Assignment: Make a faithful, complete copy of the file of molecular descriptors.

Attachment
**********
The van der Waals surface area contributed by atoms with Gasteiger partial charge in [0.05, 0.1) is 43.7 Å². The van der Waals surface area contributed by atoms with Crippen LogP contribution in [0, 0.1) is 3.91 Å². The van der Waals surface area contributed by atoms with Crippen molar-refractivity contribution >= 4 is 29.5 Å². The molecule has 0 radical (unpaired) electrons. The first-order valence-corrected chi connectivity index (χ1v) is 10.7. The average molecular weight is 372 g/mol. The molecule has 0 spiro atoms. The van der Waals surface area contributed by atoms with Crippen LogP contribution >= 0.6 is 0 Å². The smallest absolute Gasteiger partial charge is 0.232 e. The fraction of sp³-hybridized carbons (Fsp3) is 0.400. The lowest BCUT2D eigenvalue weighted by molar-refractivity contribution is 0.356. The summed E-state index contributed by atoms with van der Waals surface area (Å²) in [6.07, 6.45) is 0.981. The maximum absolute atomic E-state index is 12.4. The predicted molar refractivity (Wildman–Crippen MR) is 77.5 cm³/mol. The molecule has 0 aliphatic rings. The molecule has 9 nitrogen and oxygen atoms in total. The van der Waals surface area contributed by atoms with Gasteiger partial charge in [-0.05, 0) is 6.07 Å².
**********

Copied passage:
The van der Waals surface area contributed by atoms with Gasteiger partial charge in [0.05, 0.1) is 43.7 Å². The van der Waals surface area contributed by atoms with Crippen LogP contribution in [0, 0.1) is 3.91 Å². The van der Waals surface area contributed by atoms with Crippen molar-refractivity contribution >= 4 is 29.5 Å². The molecule has 0 radical (unpaired) electrons. The first-order valence-corrected chi connectivity index (χ1v) is 10.7. The average molecular weight is 372 g/mol. The molecule has 0 spiro atoms. The van der Waals surface area contributed by atoms with Crippen LogP contribution >= 0.6 is 0 Å². The smallest absolute Gasteiger partial charge is 0.232 e. The fraction of sp³-hybridized carbons (Fsp3) is 0.400. The lowest BCUT2D eigenvalue weighted by molar-refractivity contribution is 0.356. The summed E-state index contributed by atoms with van der Waals surface area (Å²) in [6.07, 6.45) is 0.981. The maximum absolute atomic E-state index is 12.4. The predicted molar refractivity (Wildman–Crippen MR) is 77.5 cm³/mol. The molecule has 0 aliphatic rings. The molecule has 9 nitrogen and oxygen atoms in total. The van der Waals surface area contributed by atoms with Gasteiger partial charge in [-0.05, 0) is 6.07 Å².